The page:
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dipsydoodle Donating Member (1000+ posts) Send PM | Profile | Ignore Tue Jul-13-10 10:50 AM
Original message
French MPs vote to ban Islamic full veil in public
Source: BBC News

France's lower house of parliament has overwhelmingly approved a bill that would ban wearing the Islamic full veil in public.

There were 335 votes for the bill and only one against in the National Assembly.

It must now be ratified by the Senate in September to become law.

The ban has strong public support but critics point out that only a tiny minority of French Muslims wear the full veil.

Read more: http://news.bbc.co.uk/1/hi/world/europe/10611398.stm
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MellowDem Donating Member (1000+ posts) Send PM | Profile | Ignore Tue Jul-13-10 10:54 AM
Response to Original message
1. Between this and the ban on minarets in Switzerland...
Europe looks a hell of a lot more bigoted than here. Lord knows what would happen if they had anything approaching the diversity of the US. I guess their liberalism doesn't include much tolerance.
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tritsofme Donating Member (1000+ posts) Send PM | Profile | Ignore Tue Jul-13-10 11:15 AM
Response to Reply #1
6. Why shouldn't we be sensitive and respect France's secular culture?
France is a secular nation, something to consider before deciding to live there. I am sure our fundies would not be very happy there either.
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MellowDem Donating Member (1000+ posts) Send PM | Profile | Ignore Tue Jul-13-10 11:21 AM
Response to Reply #6
7. Because they don't respect other cultures....
What is secular culture anyways? I don't think it exists. It's just culture. It's French culture. Secularism doesn't say anything about wearing a head covering. France has a secular government. That's different from having secularism as the "state religion". France is a multicultural (and religious) nation. This law doesn't reflect that.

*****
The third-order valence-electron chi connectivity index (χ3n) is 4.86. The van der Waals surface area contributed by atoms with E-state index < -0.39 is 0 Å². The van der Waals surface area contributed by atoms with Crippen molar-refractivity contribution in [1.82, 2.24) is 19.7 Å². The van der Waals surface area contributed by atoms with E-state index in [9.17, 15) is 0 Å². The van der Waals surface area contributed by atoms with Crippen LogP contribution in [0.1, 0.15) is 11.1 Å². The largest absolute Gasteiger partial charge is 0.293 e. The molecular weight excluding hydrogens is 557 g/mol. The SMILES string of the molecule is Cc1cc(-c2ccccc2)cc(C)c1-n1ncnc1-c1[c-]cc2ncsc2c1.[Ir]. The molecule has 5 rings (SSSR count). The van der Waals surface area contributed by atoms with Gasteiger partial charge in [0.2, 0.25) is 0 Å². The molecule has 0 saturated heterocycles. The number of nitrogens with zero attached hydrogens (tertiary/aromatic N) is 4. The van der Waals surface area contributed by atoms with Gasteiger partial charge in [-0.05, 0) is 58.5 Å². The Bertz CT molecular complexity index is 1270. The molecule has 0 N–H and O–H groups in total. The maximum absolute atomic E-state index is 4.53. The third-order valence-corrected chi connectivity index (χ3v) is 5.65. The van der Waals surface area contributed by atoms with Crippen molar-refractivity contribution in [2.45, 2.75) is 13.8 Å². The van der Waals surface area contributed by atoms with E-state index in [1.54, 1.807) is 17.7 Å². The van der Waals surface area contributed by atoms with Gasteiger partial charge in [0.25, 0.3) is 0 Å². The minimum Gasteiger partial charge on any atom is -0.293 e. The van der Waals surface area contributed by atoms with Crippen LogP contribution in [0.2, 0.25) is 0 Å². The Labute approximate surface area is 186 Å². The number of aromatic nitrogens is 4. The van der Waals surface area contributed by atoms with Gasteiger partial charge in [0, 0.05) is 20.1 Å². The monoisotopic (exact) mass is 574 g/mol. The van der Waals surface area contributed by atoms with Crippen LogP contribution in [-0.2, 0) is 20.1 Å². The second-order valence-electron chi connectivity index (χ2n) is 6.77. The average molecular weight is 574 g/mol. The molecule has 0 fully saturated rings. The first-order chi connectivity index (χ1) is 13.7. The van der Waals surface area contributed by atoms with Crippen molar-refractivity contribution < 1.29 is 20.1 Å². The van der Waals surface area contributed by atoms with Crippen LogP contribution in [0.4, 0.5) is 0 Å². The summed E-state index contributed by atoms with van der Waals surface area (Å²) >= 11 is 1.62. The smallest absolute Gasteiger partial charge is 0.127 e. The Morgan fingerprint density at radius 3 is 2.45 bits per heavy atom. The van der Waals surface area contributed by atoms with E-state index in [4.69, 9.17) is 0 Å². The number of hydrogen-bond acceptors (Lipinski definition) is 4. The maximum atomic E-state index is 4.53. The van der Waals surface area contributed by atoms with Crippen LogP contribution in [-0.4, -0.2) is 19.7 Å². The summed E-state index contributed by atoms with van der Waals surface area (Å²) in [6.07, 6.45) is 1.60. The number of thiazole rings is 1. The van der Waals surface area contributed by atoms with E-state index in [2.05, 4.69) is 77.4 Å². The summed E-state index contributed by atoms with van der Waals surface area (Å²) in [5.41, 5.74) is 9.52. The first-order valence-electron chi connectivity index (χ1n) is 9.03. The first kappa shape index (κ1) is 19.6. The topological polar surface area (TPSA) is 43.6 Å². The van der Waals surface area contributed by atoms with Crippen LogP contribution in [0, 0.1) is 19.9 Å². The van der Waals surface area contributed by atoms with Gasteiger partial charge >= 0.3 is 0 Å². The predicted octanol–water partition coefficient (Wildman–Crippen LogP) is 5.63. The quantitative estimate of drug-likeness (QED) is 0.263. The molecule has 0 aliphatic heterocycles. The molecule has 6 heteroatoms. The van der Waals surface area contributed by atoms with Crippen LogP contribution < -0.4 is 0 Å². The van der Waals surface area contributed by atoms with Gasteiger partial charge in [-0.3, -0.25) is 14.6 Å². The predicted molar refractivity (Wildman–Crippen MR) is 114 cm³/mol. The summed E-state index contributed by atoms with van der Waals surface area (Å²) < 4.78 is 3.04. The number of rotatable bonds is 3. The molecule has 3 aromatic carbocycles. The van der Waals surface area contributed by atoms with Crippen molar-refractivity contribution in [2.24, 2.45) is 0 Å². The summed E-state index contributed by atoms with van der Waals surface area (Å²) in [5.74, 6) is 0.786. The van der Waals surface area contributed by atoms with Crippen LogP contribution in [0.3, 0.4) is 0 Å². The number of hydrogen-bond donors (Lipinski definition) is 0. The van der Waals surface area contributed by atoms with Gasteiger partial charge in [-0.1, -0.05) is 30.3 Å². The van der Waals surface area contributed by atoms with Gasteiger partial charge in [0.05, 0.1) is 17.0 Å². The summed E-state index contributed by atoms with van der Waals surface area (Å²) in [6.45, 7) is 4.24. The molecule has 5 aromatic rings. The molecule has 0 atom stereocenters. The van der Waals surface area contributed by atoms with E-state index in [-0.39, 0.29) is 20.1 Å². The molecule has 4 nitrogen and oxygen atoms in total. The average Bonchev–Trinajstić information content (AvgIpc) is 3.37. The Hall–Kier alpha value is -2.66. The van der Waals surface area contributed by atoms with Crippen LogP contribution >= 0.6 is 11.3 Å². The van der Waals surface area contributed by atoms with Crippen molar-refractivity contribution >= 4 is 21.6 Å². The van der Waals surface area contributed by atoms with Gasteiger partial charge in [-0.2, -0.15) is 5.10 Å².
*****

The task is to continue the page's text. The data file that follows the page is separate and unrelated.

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jberryhill Donating Member (1000+ posts) Send PM | Profile | Ignore Tue Jul-13-10 12:33 PM
Response to Reply #6
16. French Carmelite Nuns - Behold:

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spanza Donating Member (363 posts) Send PM | Profile | Ignore Tue Jul-13-10 12:34 PM
Response to Reply #16
18. Hahah... exactly! nt
Edited on Tue Jul-13-10 12:34 PM by spanza
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humblebum Donating Member (1000+ posts) Send PM | Profile | Ignore Tue Jul-13-10 06:31 PM
Response to Reply #18
65. Do you remember IT on the Addams family? He/she would've
had to get a haircut.
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dflprincess Donating Member (1000+ posts) Send PM | Profile | Ignore Wed Jul-14-10 12:31 PM
Response to Reply #16
98. The Carmelites are cloistered order and do not go out in public.
Not that I agree with the law just passed, but it does say the ban applies to wearing the veil in public.
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La Lioness Priyanka Donating Member (1000+ posts) Send PM | Profile | Ignore Tue Jul-13-10 12:34 PM
Response to Reply #6
19. secular means not having to do with religion. condemning religion is not necessarily secular
i may not agree with the views of the pope, but i cant make a law demanding catholics never wear a picture of him on their t-shirts. that would not be secular